Indonesia who currently chairs the ASEAN was prepared to send observers to the disputed Thailand Cambodia border. But now Thai military is saying it would just complicate matters.
The Preah Vihear temple on the Cambodian-Thai border has caused friction between the neighbouring countries
Last month the foreign ministers of Indonesia, Thailand and Cambodia looked very satisfied at the end of an informal meeting of the Association of South East Asian Nation (ASEAN) in Jakarta. All parties had just agreed to send Indonesian observers to the disputed border area between Thailand and Cambodia. The agreement was hailed as a historic step to end the longstanding conflict between the neighboring countries.
The foreign ministers have agreed on a mediation effort on an ASEAN meeting in Jakarta
But now, new uncertainties are looming. Thailand's military said this week that observers coming to the conflict area will complicate problems. The longstanding General Border Committee (GBC), chaired by the defense ministers of the conflicting parties, should meet beforehand in order to help the countries decide whether observers are wanted in the area.
However the military admits that the government has the final word in this matter.
General Border Committee not to be held in a third country
Thai military also refuse to hold meetings between Thailand and Cambodia’s two border committees in Indonesia in early April, which was also agreed in last month's ASEAN meeting.
The Thai Defense Ministry had sent a letter to its Cambodian counterpart, asking for a GBC meeting in one of the two countries as soon as possible so that the military leaders could discuss the border problem. Indonesia is allowed to come to the meeting as an observer.
So far, the Thai government has denied a split of views with the military. Government spokesman announced that there is no change in position and it is just a matter of clearing the conditions.
The military trying to hold on to its authority
For Dr. Pavin Chachavalpongpun, lead researcher for political and strategic affairs in the Singaporean ASEAN Studies Centre, the Thai military skeptical vis-a-vis mediation efforts because, in the light of the upcoming election, it wants to retain its authority and influence when foreign policies with neighboring countries are being drawn up.
Thai military insists that the talks with Cambodia remains bilataral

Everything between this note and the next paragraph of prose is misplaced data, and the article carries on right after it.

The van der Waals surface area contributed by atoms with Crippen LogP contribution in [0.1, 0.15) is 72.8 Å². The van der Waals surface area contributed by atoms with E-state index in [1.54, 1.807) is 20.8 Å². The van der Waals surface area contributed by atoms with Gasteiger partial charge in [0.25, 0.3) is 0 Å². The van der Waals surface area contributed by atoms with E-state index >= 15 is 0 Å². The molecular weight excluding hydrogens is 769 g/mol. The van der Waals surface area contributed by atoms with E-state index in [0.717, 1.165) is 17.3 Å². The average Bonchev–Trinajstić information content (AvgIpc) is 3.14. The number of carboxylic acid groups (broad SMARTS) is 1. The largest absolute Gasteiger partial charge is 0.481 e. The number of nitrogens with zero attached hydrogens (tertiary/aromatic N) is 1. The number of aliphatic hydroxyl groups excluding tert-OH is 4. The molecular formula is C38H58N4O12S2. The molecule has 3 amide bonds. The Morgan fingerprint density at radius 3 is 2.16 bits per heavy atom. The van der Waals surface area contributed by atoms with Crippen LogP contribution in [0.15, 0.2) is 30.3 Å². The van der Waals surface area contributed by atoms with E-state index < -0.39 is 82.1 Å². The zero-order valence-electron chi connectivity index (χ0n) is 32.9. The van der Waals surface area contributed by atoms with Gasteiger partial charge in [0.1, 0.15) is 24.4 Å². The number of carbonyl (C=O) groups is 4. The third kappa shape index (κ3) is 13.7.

He sees the refusal of the military to accept ASEAN mediation as being inconsistent revealing Thailand’s weakness compared to Cambodia, which has been showing a coherent and pro-active policy.
Cambodia was the first one to call for third-party mediation in the border dispute over the 11th century Preah Vihear temple, taking the issue first to the UN Security Council before it was then taken to ASEAN. Bangkok had previously resisted Cambodia’s demands.
No formal notification yet
Meanwhile the Indonesian Foreign Ministry has not received any formal notification from Thailand that it rejects the agreed plan. But until now the observers have also not yet received
Their operating orders and do not even know where or how long they would be posted.
Cambodian officials say, the delay is caused by Thailand only, as Cambodia has immediately responded to all Indonesian letters involving the terms of reference. “If Thailand does not want the observers, Cambodia accepts them unilaterally," says a spokesman of the Cambodian government. Indonesia, however, would only proceed if both countries agree.
Difficult Test for ASEAN
The initial deal of allowing Indonesian observers to both sides of the Thai-Cambodian border marks a change in ASEAN’s approach that used to be known for its strict non-interference policy.
ASEAN is facing a difficult test in its first mediation attempt
With the goal of building a European Union-like community by 2015, the ASEAN Charter, which was signed a few years ago, obliges members to solve conflicts without violence. However, ASEAN does not have penalties for member states who do not comply with this regulation, says Asian expert Chachavalpongpun.
For him a solution to the deep rooted crisis over the Thai-Cambodian border will not come soon. And when it comes to the role of the Southeast Asian organization, he thinks, “the best thing ASEAN can do is to maintain the status quo and if they manage to make the two countries sign a sort of ceasefire agreement then the job is done.” Thailand and Cambodia both, he says, have a duty to seek an agreement on a proper demarcation.
Author: Anggatira Gollmer (Afp, Dpa, Antara)
Editor: Grahame Lucas